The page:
The future of WebAssembly as a “skill tree”

Original author: Lin Clark, Till Schneidereit, Luke Wagner
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Some people somehow misunderstood WebAssembly. There are those who believe that once browsers already support WebAssembly (since 2017), then everything is ready. Not even close yet, only MVP is ready (minimally viable product). I can guess where this error comes from: after the release of MVP, its developers have promised to maintain backward compatibility at the level of “any code written now will work in the future.” But this does not mean that the development of WebAssembly is complete, not at all! Many features are being developed right now and are planned for development in the near future. And when they are implemented - everything will change very much.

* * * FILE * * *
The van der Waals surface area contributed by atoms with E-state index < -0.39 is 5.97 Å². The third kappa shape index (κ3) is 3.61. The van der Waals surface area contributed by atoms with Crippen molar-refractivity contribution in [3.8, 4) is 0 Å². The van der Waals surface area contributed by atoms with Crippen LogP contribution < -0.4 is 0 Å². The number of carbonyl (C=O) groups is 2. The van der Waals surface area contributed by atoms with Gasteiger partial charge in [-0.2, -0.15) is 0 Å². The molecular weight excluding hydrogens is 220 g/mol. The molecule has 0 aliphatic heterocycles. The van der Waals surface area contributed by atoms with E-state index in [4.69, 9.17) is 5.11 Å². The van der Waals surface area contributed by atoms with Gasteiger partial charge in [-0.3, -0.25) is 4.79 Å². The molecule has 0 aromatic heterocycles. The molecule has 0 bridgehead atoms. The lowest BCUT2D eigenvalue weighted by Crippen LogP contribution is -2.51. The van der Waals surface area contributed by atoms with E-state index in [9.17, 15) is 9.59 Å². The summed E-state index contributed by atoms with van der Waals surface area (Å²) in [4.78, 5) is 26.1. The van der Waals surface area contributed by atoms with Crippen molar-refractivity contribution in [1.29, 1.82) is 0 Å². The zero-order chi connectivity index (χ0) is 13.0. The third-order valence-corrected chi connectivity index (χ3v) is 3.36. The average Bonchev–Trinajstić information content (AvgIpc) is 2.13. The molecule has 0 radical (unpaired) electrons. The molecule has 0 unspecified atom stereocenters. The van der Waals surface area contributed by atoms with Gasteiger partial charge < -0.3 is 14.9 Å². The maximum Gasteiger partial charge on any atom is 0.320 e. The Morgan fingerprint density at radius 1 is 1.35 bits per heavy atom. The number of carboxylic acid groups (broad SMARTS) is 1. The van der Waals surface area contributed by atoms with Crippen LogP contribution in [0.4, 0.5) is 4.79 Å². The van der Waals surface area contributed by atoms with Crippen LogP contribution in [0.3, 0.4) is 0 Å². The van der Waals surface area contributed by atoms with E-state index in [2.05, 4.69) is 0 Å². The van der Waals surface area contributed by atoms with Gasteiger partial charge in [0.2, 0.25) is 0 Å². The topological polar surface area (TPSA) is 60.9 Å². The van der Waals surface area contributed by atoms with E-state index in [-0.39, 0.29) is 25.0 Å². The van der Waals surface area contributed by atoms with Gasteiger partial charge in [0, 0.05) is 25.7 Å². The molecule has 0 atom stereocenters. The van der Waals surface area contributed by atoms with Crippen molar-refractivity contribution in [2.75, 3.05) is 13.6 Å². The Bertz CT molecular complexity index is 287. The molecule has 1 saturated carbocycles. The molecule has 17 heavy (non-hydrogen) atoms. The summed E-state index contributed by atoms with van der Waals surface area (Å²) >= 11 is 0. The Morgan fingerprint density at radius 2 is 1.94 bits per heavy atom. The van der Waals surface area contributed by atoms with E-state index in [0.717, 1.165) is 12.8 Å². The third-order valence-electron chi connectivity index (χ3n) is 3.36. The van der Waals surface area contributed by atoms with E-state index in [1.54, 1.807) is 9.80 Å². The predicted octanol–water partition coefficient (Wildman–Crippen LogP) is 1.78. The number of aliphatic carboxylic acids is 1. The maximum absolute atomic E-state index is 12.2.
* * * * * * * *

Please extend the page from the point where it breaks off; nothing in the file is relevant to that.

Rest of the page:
All these features you can try to imagine in the form of a tree of skills in any game. We have a couple of “basic” (already implemented features) and a whole tree with a lot of branches and leaves that will eventually open, giving us more and more power. Let's look at what we already have now and what we still have to open. ( Under the cat a lot of pictures, traffic )

Minimally Viable Product (MVP)

At the very beginning of the creation of WebAssembly is Emscripten , which made it possible to compile C ++ code into JavaScript code. This made it possible to transfer to the world of the web a large number of C ++ libraries, without which the launch of higher-level code would be impossible. The generated JS code was far from ideal and worked slowly (compared to its native version). But still, Mozilla engineers found a couple of ways to make it faster. The main one was the selection of a subset of the language that could be performed at speeds comparable to the speeds of native code execution. This subset is called asm.js .